Climate Change

Climate change in Third Pole: As glaciers melt, two lakes grow larger; NASA releases images

The two lakes — Chibzhang Co and Dorsoidong Co — in the Hindu Kush Himalaya region grew larger between October 1987 and 2021 

 
By DTE Staff
Published: Thursday 21 October 2021
But much of these glaciers are retreating due to rising temperatures, accelerating ice loss and meltwater runoff. Photo: Wikimedia Commons

The climate crisis is altering the geography of the Third Pole — the Tibetan plateau — which has been melting faster than any other part of the world. The Hindu Kush Himalaya ice sheet holds the largest number of glaciers and snow after the Arctic and Antarctic.

But much of these glaciers are retreating due to rising temperatures, accelerating ice loss and meltwater runoff. Satellite images from the region, which accounts for the largest reserve of freshwater lakes, has reported growth in the size of its lakes, according to a recent study by United States National Aeronautics and Space Administration (NASA) Earth Observatory.

The NASA Earth Observatory October 18, 2021 released images of two lakes west of the Tanggula Mountains — a small range in the central part of the Tibetan Plateau. These images offered a view of changes caused by the retreating glaciers.

The two lakes — Chibzhang Co and Dorsoidong Co — grew larger between October 1987 (when the first image was acquired) and October 2021 (when the second image was acquired). This happened as the mountain glaciers thinned and shrunk.

The area of the lakes grew by 23 per cent between 1976 and 2017, according to the researchers.

October 12, 1987. Source: NASA.The color difference between the two lakes in the 1987 image was caused by the two lakes being separated by a thin strip of land. The two lakes merged into one in the mid-2000s when rising water levels submerged the strip of land.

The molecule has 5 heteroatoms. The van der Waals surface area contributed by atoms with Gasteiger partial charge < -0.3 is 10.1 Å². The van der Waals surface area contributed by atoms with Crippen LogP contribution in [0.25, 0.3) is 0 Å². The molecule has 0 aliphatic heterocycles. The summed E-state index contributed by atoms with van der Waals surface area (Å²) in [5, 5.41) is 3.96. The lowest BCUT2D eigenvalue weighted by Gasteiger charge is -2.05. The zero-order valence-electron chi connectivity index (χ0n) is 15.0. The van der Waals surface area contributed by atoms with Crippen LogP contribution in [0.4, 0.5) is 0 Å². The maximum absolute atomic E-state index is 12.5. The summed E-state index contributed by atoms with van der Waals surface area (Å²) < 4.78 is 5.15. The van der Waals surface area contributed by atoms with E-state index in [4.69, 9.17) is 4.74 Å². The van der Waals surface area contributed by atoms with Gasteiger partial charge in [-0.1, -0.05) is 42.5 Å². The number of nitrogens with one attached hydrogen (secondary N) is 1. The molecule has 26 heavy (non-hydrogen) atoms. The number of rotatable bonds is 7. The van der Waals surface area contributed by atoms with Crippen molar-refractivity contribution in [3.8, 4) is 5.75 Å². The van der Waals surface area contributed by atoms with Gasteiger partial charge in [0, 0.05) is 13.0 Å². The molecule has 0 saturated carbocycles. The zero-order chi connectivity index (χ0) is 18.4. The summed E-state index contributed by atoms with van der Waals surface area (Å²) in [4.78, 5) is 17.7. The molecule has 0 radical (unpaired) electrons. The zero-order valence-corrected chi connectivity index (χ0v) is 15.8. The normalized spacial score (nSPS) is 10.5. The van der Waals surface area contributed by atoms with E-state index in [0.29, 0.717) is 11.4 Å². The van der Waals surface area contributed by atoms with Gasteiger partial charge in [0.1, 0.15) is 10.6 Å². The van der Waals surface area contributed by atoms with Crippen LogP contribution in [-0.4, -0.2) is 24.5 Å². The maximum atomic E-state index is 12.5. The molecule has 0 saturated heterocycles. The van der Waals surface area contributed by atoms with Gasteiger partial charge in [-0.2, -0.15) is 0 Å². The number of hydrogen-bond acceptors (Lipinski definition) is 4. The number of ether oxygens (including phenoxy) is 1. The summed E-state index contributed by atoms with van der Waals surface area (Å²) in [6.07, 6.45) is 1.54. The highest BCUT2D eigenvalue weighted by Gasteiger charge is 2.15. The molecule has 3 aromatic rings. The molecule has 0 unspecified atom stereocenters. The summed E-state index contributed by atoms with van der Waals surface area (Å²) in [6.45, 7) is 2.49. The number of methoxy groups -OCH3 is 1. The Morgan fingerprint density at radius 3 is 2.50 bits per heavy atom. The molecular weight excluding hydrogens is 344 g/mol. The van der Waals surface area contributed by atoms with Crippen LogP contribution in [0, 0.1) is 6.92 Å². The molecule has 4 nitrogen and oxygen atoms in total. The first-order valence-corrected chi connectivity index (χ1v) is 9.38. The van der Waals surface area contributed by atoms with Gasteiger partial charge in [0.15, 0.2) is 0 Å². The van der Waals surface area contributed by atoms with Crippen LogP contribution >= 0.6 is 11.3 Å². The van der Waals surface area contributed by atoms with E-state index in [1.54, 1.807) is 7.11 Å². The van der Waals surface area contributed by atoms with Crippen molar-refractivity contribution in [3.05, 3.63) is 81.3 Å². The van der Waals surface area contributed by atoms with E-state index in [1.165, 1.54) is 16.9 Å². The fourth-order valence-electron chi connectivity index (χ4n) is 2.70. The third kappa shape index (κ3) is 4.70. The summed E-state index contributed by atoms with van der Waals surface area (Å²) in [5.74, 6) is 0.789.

October 9, 2021. Source: NASA

They also noted that lakes became much deeper over time: The depth of the channel that connects the two main lobes of the lake increased by about 26 feet between the early 1990s and 2021, according to data from NASA’s global water monitor.

Among the processes that affect the size of the lakes were the amount of annual precipitation, the rate of evaporation, and the amount of runoff from melting glaciers and permafrost during summer months.

But researchers found that water levels were much steadier in the lakes that received water from glacial melting than the lakes that received water from precipitation.

The study concluded that about half of the overall increase in the size of Chibzhang Co and Dorsoidong Co lakes was driven by glacial melting.

A United Nations-backed research had in June 2021 flagged that up to two billion people in southeast Asia can face food and water shortages even as the the Hindu Kush Himalayan mountain ranges lose up to two-thirds of its ice by 2100. 

“In the future, even if global warming is kept to 1.5 degrees C above the pre-industrialisation levels, warming in the HKH region is likely be at least 0.3 degrees C higher, and in the northwest Himalaya and Karakoram at least 0.7 degrees C higher,” the assessment report had said.

Another study published in 2019 on the ice thickness of glaciers had estimated that glaciers in the HKH may contain 27 per cent less ice than previously suggested.

 

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